By July 1, 2019, DC employers are required to start making payments to fund the new Paid Family Leave benefits. DC-based employees will be able to claim benefits starting in July 2020. Before then, there is still much work for the DC Department of Employment Services (DOES) to implement this new benefit. As part of the implementation process, DOES has issued proposed regulations and provided a notice to employers and employees. The proposed regulations provide some of the details missing since the law was passed in December 2016.
Does the Act apply to your organization or company?
The Act applies to all employers that have employees working in DC and are required to pay DC unemployment insurance. This includes non-profit employers and employers with only one employee working in DC.
How will the benefit be funded?
Employers will make quarterly contributions at the rate of 0.62% of payroll for all covered employees starting July 1, 2019 to a newly established Fund. The funds will be paid electronically as a payroll tax collected by DOES, Office of Paid Family Leave (OPFL).
Who can benefit?
Individuals are eligible for benefits if they work in DC more than 50% of their time or if their employment is based in DC. Self-employed individuals may also benefit if they opt to pay into the Fund.
How much is the benefit?
Weekly benefits will be paid based on the individual’s average weekly wages. The benefit will be:
- 90% of wages up to 150% of the DC minimum wage based on a 40-hour work week; and
- 50% of wages above 150% of the DC minimum wage; but
- No more than $1,000 per week for claims before October 1, 2021.
When the first benefits are paid in July 2020, the DC minimum wage is scheduled to be $15.00 per hour. For a claim payable in 2020:
- Employees earning up to $900 per week ($15.00 x 40 hours x 150%) would receive a weekly benefit of up to $810 (90% of $900 = $810).
- Employees earning between $900 and $1,280 per week would receive an additional 50% of wages above $900 per week.
- Employees earning more than $1,280 per week will receive the maximum benefit of $1,000 until the cap is adjusted in 2021.
Intermittent leave will be eligible only in whole day increments and benefits will be prorated.
How long is the benefit period?
- Qualified medical leave: Maximum of 2 workweeks per 52-week period for an individual’s own serious health condition.
- Qualified family leave: Maximum of 6 workweeks per 52-week period to care for a family member with a serious health condition.
- Qualified parental leave: Maximum of 8 workweeks per 52-week period to bond with a newborn or a child who has been placed with the individual for adoption, foster care, or legal guardianship.
- Overall cap: Maximum of 8 workweeks of paid benefits in a 52-week period.
- Elimination period: A 1-week period for which no benefits will be paid. Only 1 week within a 52-week period regardless of the number of qualifying events for the individual.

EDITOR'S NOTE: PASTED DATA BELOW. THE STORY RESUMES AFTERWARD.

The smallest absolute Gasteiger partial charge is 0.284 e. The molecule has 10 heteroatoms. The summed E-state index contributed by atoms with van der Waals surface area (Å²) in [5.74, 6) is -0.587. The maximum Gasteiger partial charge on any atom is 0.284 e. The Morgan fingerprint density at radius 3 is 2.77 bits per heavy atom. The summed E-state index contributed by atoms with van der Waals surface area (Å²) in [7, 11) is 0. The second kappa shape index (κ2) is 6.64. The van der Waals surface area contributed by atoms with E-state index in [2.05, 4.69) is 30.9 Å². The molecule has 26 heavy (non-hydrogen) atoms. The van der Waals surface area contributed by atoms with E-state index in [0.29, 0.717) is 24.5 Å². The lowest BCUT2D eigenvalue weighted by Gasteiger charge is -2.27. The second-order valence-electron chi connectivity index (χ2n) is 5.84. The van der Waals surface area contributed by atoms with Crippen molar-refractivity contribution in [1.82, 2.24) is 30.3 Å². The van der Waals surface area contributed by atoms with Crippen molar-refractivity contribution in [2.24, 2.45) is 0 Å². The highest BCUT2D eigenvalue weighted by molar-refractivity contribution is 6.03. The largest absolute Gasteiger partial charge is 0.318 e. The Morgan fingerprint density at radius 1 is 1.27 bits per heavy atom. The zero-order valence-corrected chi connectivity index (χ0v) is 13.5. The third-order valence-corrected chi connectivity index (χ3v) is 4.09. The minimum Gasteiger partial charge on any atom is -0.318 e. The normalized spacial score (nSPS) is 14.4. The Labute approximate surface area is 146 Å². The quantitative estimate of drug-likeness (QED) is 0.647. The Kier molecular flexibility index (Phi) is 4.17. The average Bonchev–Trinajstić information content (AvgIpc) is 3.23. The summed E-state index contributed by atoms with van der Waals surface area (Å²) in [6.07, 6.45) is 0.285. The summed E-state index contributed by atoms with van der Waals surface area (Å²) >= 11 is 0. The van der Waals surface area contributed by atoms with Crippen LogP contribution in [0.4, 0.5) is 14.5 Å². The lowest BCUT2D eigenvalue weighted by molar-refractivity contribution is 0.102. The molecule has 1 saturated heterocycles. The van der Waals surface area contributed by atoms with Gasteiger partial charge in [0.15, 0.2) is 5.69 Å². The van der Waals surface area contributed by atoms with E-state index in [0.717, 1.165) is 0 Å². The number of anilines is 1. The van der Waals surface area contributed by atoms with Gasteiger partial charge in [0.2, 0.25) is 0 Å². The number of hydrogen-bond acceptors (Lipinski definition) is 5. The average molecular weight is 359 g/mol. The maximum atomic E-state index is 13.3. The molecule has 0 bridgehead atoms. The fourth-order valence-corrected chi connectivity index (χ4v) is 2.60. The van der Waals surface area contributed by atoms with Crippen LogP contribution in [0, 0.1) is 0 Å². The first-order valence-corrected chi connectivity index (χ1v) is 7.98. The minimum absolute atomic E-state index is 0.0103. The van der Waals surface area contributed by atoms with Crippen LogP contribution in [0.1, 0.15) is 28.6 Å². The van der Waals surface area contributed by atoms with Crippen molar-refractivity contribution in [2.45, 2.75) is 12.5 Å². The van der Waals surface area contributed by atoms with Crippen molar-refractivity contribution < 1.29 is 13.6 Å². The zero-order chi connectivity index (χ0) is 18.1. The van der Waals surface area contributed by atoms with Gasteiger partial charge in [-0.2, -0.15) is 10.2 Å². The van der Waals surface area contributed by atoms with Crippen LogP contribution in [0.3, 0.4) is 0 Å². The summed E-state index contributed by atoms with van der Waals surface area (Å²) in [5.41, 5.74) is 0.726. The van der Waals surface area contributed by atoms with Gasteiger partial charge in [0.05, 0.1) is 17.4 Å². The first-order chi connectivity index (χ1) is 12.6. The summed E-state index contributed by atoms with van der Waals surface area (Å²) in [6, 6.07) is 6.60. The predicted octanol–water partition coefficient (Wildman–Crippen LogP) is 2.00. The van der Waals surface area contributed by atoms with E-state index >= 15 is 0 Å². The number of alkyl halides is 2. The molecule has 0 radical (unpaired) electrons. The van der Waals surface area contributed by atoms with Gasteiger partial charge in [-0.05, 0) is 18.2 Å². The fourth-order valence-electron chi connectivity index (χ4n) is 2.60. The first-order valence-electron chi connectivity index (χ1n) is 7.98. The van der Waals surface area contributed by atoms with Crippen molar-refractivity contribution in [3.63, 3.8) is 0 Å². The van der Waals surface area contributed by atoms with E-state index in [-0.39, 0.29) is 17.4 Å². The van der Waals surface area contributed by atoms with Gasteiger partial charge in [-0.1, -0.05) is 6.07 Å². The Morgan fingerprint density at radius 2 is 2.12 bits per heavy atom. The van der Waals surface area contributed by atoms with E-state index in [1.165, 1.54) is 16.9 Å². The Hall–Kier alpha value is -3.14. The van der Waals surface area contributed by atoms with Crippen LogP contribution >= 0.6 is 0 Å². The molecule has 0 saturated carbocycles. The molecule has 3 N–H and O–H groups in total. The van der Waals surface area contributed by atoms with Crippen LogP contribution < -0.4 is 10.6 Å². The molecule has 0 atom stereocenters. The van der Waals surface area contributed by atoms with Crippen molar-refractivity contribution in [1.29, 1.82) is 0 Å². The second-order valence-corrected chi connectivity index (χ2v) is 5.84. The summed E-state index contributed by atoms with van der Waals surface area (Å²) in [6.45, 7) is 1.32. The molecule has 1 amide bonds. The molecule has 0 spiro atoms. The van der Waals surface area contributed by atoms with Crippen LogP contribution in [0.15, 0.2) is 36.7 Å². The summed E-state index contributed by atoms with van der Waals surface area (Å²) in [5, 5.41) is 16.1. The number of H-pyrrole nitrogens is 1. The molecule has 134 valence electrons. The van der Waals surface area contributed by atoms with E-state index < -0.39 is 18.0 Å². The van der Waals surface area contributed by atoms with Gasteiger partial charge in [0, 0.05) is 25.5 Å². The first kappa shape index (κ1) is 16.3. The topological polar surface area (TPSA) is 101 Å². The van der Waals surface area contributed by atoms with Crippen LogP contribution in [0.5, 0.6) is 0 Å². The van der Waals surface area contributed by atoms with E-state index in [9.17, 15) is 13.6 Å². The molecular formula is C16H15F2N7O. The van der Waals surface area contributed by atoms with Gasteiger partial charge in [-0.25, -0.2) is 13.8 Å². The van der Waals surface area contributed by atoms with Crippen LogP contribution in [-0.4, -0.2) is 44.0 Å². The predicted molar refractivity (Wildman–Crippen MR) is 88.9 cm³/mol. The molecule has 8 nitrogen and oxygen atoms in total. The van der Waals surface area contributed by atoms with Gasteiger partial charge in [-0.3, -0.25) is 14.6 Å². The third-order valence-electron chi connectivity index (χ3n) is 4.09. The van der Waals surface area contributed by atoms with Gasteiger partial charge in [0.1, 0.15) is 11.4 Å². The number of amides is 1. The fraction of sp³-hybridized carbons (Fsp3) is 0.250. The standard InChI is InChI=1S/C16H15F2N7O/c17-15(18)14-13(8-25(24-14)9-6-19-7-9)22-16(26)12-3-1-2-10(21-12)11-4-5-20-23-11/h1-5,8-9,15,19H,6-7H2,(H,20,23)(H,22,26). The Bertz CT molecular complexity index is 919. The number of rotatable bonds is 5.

How will claims be processed?
All claims are expected to be processed through a new “user-friendly, online portal”, unless another format is approved by DOES. Claimants will need to submit proof of their qualifying event, their expected dates of leave, and (for family leave) a description of the care or companionship they will be providing.
Claimants will be responsible for supplying the name, address, telephone number, and email address for their employer. Once an employee files a claim, the employer will be notified within 3 business days and will have 2 business days to respond with any corrections to the employment information.
Within 10 business days, a claimant will be notified of the initial determination decisions on claims and the appeals process. The first claim payment from the Fund to the claimant will be made within 10 business days of the eligibility determination.
What are the notice requirements for employers?
Employers will be required to post and maintain a DOES notice in a conspicuous place at each worksite. Employers will also be required to give paid leave notices to new employees when they are hired, to all employees annually, and to an individual employee when the employer learns of the need for eligible leave. While DOES has provided a public notice regarding paid leave (linked above), it does not explain the leave provisions or available benefits. It is expected that DOES will provide a new notice before July 2020.
How will the Act affect our current leave and disability policies?
Even if your current leave or disability policy is more generous than the Act, affected DC employers are required to participate in the Fund.
The proposed regulations do not include an offset rule for amounts received from employer policies, whether employer-paid or through an insured disability contract. Therefore, employer-paid benefits may need to be adjusted to prevent employees from receiving more than 100% of regular pay. However, most insurance policies avoid that issue through provisions that reduce the insured benefit by amounts received from other sources. Keller will work with clients to update their insured and self-insured paid leave policies so that benefits are coordinated or adjusted accordingly.
Please contact your Keller account team with any questions.